Legal recreational marijuana could be a reality in Florida. What to know

June 6, 2023 · Yahoo!News

Brandon Girod, Pensacola News Journal

Tue, June 6, 2023 at 10:50 PM GMT+7·7 min read

Florida voters will finally have the opportunity to legalize recreational marijuana usage after a proposed initiative received almost one million verified signatures, allowing it to officially qualify for the 2024 general election ballot.

The measure has received more than 967,000 valid signatures, according to Smart & Safe Florida, the campaign pushing the measure and backed by Trulieve, one of Florida’s biggest medical marijuana providers. The petition needed 891,523 valid signatures to qualify for the 2024 ballot.

If the measure passes in next year’s election, it would allow anyone 21 years old and up to use and possess up to 3 ounces of marijuana among a slew of other changes to the state’s current marijuana laws.

Here’s what Florida voters need to know to make an informed decision in 2024.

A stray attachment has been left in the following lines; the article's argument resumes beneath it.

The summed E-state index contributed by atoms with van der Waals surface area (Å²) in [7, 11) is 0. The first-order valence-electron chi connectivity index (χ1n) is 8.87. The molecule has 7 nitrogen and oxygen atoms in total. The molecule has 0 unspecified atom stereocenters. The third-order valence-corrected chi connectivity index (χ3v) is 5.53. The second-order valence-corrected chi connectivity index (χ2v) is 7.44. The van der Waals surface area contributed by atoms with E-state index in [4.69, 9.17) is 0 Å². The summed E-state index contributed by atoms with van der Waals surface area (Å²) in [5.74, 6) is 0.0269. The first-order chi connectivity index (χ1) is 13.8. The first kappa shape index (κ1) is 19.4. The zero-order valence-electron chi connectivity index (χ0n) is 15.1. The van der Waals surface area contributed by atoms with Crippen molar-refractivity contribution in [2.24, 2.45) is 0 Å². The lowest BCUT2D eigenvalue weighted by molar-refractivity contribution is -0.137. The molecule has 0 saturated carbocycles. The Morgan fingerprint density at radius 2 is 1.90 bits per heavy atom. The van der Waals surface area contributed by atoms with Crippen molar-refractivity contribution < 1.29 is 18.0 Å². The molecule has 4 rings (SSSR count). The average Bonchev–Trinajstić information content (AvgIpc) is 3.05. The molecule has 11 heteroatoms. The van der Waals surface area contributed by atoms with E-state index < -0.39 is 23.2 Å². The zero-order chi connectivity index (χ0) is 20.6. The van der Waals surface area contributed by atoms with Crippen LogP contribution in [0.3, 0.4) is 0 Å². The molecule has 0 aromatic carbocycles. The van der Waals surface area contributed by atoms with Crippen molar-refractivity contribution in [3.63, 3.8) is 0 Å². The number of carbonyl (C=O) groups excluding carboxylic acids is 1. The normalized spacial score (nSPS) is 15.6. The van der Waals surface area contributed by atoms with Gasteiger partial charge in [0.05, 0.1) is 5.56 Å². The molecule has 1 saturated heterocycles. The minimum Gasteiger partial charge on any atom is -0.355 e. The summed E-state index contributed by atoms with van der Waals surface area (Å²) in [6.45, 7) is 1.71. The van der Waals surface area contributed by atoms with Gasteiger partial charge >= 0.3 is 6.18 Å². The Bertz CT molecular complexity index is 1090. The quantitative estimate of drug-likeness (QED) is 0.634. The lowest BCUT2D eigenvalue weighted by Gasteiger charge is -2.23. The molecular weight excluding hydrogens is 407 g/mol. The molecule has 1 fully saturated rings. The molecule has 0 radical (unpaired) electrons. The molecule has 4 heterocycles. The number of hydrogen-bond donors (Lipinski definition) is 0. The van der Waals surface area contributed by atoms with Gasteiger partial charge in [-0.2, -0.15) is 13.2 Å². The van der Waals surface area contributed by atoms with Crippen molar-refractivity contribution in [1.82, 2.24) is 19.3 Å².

What does Florida’s new recreational marijuana ballot measure legalize?

The ballot would legalize marijuana for adults age 21 or older for personal use, to possess, use, process and transport marijuana, marijuana products and accessories. It also allows cultivating nine live marijuana plants per adult with an eighteen-plant maximum per household.

Here’s a full look at what the amendment would and wouldn’t do.

Legalizes for adults:

  • Cultivation of nine live marijuana plants with an eighteen-plant maximum per household.
  • Possession, use, process, display and make marijuana products.
  • Purchase of up to 3 ounces of marijuana at a time and no more than five grams of cannabis concentrates.
  • Transport of marijuana, marijuana products and accessories for personal use.

Also: The legislature would not be allowed to enact laws to limit the Tetrahydrocannabinol content of marijuana or marijuana products.

What to know:

  • The amendment would not affect or repeal Florida Statutes 112.0455 2020, known as the Drug-Free Workplace Act.